The Tribunal also found that the Treaty guaranteed and protected the full authority (tino rangatiratanga) of Māori over their lands, people, treasures, and affairs.

Judge Fox said tribes of the central North Island have had a form of land title imposed on them “that broke the tino rangatiratanga of their communities and led to real or virtual loss of much of their land”.

“Central North Island iwi and hapū have been denied their Treaty right to develop their properties and taonga, and to develop as a people. They have not been given the same state assistance or its equivalent, as was provided to settlers,” she said. The Tribunal recommended that Māori autonomy be given effect and that the Resource Management Act 1991 be amended to be made consistent with the Treaty.

In addition, the Tribunal concluded that Māori land was often not taken as a last resort or in exceptional circumstances of the national interest. “Rather, because of the lesser requirements for notification, consultation and opportunities to object, Māori land (when wanted for a public work) tended to be taken as a first or early resort. This was in breach of the Treaty.”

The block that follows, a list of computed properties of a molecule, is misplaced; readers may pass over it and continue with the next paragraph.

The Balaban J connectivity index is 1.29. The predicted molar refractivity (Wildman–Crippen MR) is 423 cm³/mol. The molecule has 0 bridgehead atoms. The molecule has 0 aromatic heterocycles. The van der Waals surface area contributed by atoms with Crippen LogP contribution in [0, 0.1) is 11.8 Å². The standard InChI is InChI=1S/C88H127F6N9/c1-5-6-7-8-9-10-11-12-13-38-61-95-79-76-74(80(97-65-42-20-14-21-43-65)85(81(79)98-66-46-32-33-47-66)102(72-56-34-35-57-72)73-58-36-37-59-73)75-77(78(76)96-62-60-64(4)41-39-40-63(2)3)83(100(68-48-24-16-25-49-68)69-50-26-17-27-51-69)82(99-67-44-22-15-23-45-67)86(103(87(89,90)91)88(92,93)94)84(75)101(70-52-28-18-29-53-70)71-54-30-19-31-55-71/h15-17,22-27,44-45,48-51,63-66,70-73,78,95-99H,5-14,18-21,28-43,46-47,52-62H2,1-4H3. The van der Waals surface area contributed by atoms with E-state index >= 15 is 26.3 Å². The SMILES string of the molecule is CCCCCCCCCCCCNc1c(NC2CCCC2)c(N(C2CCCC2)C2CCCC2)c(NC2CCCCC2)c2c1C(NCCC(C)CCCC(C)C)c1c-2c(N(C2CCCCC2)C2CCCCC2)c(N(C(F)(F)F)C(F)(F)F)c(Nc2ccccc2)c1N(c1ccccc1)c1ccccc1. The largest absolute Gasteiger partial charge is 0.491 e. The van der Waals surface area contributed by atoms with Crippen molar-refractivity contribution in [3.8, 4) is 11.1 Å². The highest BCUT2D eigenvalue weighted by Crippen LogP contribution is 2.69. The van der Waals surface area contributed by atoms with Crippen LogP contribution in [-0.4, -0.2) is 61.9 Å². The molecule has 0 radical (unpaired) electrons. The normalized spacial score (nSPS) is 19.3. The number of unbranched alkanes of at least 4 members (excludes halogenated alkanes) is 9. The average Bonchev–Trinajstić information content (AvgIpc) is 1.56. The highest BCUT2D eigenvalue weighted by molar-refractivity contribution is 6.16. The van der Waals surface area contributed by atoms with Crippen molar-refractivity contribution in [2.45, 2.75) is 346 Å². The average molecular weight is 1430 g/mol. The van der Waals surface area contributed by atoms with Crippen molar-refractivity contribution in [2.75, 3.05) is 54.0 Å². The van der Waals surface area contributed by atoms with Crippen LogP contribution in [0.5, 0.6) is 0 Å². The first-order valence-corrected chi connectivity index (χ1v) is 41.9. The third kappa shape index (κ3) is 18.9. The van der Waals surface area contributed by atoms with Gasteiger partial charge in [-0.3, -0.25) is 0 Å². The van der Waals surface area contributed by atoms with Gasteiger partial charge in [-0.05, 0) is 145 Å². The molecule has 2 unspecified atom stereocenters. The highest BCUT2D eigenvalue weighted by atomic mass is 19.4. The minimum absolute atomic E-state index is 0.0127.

The Tribunal found that the Crown had breached the Treaty in failing to recognise and provide for the customary rights and Treaty interests of central North Island Māori in the natural resources of the region. “In the area of resource management, the Tribunal is of the opinion that central North Island Māori seek the right to negotiate arrangements in accordance with the principle of partnership and the Treaty of Waitangi.”

He Whakaputanga me Te Tiriti

The He Whakaputanga me Te Tiriti: The Declaration and the Treaty report encompasses all territories north of Auckland that have not been the subject of previous Waitangi Tribunal reports. The Tribunal consisted of Judge Craig Coxhead (presiding), Joanne Morris, Kihi Ngatai, Professor Ranginui Walker, Keita Walker, and Professor Richard Hill.

The Tribunal’s essential conclusion was that on February 1840, the rangatira who signed Te Tiriti did not cede their sovereignty. That is, they did not cede their authority to make and enforce law over their people or their territories. Rather, they agreed to share power and authority with the Governor.

Judge Coxhead said rangatira “agreed to a relationship: one in which they and Hobson were to be equal – equal while having different roles and different spheres of influence … In essence, rangatira retained their authority over their hapū and territories, while Hobson was given authority to control Pākehā.”

The Tribunal made no conclusions about the sovereignty that the Crown exercises today or about how the Treaty relationship should operate in a modern context.

Judge Coxhead said that while conclusions may seem “radical, they are not, our report represents continuity rather than dramatic change.

“Leading scholars, both Māori and Pākehā, have been expressing similar views for a generation or more. When all of the evidence is considered, including the texts as they were explained to rangatira, the debates at Waitangi and Mangungu, and the wider historical context, we cannot see how other conclusions can be reached.”

In pursuit of mana motuhake